BEIJING -- The blocking of human rights websites in China leading up to the Olympics is part of an information control and surveillance network awaiting visitors that will include monitoring devices in hotels and taxis and snoops almost everywhere.Story continues...
Government agents or their proxies are suspected of stepping up cyber-attacks on overseas Tibetan, human rights and press freedom groups and the banned Falun Gong spiritual movement in recent weeks. And China is spending huge sums on sophisticated surveillance systems that incorporate face recognition technology, biometrics and massive databases to help control the population.
China has installed about 300,000 cameras in Beijing under an estimated $6.5-billion, seven-year program dubbed the Grand Beijing Safeguard Sphere. Although face recognition software still can't process rapidly moving images, China hopes that it can soon electronically identify faces out of a vast crowd.
"China is trying to project a picture and a narrative about the Olympics," said Nicholas Bequelin, Hong Kong-based researcher with Human Rights Watch. "By limiting journalists, shutting down the Internet, arresting activists, it's hoping to control the message."
After winning his medal at the Torino games, he donated his $25,000 U.S. Olympic Committee bonus to Team Darfur. In a statement, Cheek said he was saddened to be prevented from attending. "The Olympic Games represent something powerful: that people can come together from around the world and do things that no one thought were possible," he said. "However, the denial of my visa is a part of a systemic effort by the Chinese government to coerce and threaten athletes who are speaking out on behalf of the innocent people of Darfur."
China's actions come just as the games are to begin -- and as excitement over the competition seemed to finally be overtaking criticisms over everything from China's record on free speech, press freedom, its violent suppression of Tibetan dissidents and its environmental record. But perhaps Cheeks' story will motivate activism among athletes.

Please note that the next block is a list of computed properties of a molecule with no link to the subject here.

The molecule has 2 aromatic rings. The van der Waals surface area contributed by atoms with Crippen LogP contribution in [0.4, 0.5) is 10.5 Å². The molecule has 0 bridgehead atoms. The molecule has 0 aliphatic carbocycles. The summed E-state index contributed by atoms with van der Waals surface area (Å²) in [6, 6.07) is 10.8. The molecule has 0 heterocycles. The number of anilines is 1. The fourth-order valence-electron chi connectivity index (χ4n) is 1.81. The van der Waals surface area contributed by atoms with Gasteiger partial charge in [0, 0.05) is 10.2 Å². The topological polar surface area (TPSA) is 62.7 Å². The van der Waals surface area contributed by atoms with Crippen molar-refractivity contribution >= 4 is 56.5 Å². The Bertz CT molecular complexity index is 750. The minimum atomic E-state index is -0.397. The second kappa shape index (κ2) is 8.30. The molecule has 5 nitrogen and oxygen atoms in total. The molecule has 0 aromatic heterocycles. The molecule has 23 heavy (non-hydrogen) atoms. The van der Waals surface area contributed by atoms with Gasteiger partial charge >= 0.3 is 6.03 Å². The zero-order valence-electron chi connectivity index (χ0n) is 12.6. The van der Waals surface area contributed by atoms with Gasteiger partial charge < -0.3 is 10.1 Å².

A website called Athlete Wanted is looking for a games participant to make a political statement about Tibet. The site, run by Students for a Free Tibet, references the image of 1968 American medalists Tommie Smith and John Carlos, who raised their fists on the podium in a variation on the traditional Black Power salute. Suggestions by the Athlete Wanted campaign: fly a Tibetan flag, wear a Tibetan khata (scarf) or a Rangzen bracelet, or shave your head in solidarity with the country's Buddhist monks and nuns.
The campaign ran an ad in the New York Times on July 29. That paper ran a story back in April about Olympians who are concerned about China's interests in Darfur. One, softball player Jessica Mendoza, told the Times, "I feel like there’s no one out there who would think that it’s a controversial issue to talk about 400,000 people being killed in Darfur right now." But she said she won't say anything, both out of concern for offending her Chinese hosts and because one of her sponsors, Nike, has a major presence in the country.
Perhaps Mendoza, who's also a part of Team Darfur, will change her stance now that Cheek has been banned from traveling to China, but if she does, she and other athletes face recriminations from the Olympic Committee. Article 51 of the Olympic charter bans “demonstration or political, religious or racial propaganda” by athletes at Olympic events. Carlos and Smith, of the 1968 Mexico City games, were suspended from the U.S. team and eventually removed from the Games.
Related: The BBC offers a history of Olympic protest.
My first video for MnIndy's "RNC DIY" series focuses on the F30 Pedal Cloud, an 11-person bike made from scavenged parts from cars and bikes.